Ant species determination was initially conducted by the first and second authors, using keys for genera (Bolton 1994) and species (Snelling 1995; Wild 2007; Longino 2010; MacGown 2013; Wilson 2003) and following the classification of Agosti & Johnson (2005). Subsequently, ant species were compared with specimens deposited in the Entomological Collection of the Instituto de Ecología, A.C. in Xalapa, Veracruz, Mexico (IEXA; Reg. SEMARNAT: Ver. IN.048.0198) and verified by the Mexican myrmecologists L. N. Quiroz-Robledo and J. E. Valenzuela-González. Voucher specimens were deposited in the Arthropod Section of the Zoological Collections Department of the Facultad de Ciencias Biológicas y Agropecuarias of the Universidad Veracruzana in Amatlán de los Reyes, Veracruz, Mexico and in the IEXA Entomological Collection.
A total of 279 worker ants were collected, belonging to 17 species, 14 genera, 10 tribes and 5 subfamilies (Table 1). From the sampling carried out, widespread common low species richness was reported. Most of the species can be assumed to be in Tlaxcala simply based on their widespread distribution. A similar result was found by Rodriguez-Fernandez et al. (2010) in the Ignacio Rodríguez de Alconedo Botanical Garden, located 36 km from the TBG in the same geographic valley. While these authors invested a sampling effort 10 times greater than that of this study, they reported only 11 widespread common species. These results suggest that, in this urban botanical garden featuring remnants of native and introduced vegetation, native species are replaced by non-native species thus reducing local diversity.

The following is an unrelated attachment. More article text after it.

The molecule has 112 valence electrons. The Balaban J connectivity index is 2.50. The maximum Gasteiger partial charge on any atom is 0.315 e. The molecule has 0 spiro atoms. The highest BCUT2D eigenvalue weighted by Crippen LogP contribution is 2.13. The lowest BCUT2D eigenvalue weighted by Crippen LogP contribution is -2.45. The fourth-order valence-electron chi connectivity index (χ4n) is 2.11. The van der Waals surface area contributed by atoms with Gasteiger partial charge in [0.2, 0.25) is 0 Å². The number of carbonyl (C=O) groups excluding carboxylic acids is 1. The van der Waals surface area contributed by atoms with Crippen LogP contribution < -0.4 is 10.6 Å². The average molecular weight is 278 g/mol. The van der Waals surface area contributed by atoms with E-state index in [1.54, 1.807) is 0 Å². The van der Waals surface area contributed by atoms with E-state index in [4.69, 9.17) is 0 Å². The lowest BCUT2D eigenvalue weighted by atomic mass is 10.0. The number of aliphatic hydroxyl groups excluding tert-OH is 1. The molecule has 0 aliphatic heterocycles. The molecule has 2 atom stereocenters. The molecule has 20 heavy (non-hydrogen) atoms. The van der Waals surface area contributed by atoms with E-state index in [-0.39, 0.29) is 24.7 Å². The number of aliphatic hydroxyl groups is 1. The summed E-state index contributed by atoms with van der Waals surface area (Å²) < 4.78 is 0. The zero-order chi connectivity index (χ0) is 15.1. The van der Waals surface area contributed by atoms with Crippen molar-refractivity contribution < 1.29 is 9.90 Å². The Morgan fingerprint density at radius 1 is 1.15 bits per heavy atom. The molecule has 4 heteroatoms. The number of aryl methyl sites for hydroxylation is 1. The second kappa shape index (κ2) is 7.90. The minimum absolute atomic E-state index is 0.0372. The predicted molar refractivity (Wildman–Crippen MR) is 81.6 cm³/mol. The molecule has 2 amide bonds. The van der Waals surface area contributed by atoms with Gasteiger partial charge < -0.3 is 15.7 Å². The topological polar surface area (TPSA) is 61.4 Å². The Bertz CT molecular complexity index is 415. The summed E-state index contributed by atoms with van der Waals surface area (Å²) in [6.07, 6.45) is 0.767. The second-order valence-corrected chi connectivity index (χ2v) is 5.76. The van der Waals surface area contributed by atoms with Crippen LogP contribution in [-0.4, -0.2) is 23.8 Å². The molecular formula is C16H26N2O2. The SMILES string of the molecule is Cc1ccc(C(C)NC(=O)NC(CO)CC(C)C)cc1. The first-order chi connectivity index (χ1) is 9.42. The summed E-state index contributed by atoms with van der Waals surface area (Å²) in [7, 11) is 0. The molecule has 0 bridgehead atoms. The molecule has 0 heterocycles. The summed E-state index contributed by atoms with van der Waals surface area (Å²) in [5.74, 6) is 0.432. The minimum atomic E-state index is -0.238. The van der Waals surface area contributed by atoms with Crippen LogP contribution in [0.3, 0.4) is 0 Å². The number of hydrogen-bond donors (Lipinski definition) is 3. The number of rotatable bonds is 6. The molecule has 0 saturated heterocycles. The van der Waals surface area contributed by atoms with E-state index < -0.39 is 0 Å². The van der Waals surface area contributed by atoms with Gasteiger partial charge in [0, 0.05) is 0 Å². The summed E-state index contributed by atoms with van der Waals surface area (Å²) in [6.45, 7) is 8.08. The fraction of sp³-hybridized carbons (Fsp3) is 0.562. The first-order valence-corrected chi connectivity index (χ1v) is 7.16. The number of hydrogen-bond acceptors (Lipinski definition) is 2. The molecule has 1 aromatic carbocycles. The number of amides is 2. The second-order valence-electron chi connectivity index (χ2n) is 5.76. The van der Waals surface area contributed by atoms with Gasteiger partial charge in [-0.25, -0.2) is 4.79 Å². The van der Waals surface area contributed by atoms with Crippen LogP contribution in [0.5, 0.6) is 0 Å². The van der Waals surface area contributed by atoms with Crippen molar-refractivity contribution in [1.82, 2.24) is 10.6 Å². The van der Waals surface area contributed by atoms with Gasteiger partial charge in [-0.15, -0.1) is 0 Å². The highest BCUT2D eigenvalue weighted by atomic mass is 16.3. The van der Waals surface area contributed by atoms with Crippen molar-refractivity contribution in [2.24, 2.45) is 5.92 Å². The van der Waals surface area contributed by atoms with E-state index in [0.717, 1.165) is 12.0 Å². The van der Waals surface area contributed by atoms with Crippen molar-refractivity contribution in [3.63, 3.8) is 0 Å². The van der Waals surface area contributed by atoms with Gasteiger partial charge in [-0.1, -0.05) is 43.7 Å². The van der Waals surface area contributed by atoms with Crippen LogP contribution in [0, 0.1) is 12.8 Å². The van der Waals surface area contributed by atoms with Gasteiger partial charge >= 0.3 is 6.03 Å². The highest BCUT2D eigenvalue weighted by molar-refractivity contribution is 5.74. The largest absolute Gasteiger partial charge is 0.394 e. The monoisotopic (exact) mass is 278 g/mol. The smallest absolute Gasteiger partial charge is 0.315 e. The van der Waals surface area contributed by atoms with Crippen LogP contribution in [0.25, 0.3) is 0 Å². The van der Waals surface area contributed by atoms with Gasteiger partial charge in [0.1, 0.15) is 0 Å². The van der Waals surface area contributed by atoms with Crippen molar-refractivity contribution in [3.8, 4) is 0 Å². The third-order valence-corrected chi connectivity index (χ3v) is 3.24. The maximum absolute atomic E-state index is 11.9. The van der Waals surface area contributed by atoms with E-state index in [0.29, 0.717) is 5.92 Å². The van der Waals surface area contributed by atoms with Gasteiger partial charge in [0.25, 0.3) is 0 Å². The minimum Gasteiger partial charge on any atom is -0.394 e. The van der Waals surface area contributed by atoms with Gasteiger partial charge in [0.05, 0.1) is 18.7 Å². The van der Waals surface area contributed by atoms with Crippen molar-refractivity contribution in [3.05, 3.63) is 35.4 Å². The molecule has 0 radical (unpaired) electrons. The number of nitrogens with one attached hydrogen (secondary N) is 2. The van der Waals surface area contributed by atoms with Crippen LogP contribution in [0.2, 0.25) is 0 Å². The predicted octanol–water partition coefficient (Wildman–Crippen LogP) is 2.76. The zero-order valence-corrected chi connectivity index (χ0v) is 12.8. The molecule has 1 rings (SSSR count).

Preliminary Inventory Of Ant Species Collected In The Urban Tizatlán Botanical Garden In Tlaxcala De Xicotencatl, Tlaxcala, Mexico.
Despite the fact that ants comprise a taxonomically complex insect group that has been little studied in Mexico (Rojas 2001), various faunistic lists have been published in recent years that reported new records of species (Ríos-Casanova 2013; García-Martínez et al. 2013). This type of publication has contributed to the knowledge regarding the myrmecofauna of much of Mexico; however, there are still under-sampled regions. Although the results of this study are based on isolated sampling in the Tizatlán botanical garden, they provide a valuable contribution to the sparse knowledge of the myrmecofauna of Tlaxcala state. With the information provided by Rojas (2001), Vásquez-Bolaños (2011), Ríos-Casanova (2013) and the present study, the number of species recorded in the state of Tlaxcala has increased to 20, the number of genera has increased to 17, tribes to 12 and subfamilies to 5. These results demonstrate the scarcity of even preliminary knowledge regarding the myrmecofauna of Tlaxcala state, and it is therefore recommended that systematic sampling is conducted in order to further understand the species-richness of this region of Mexico.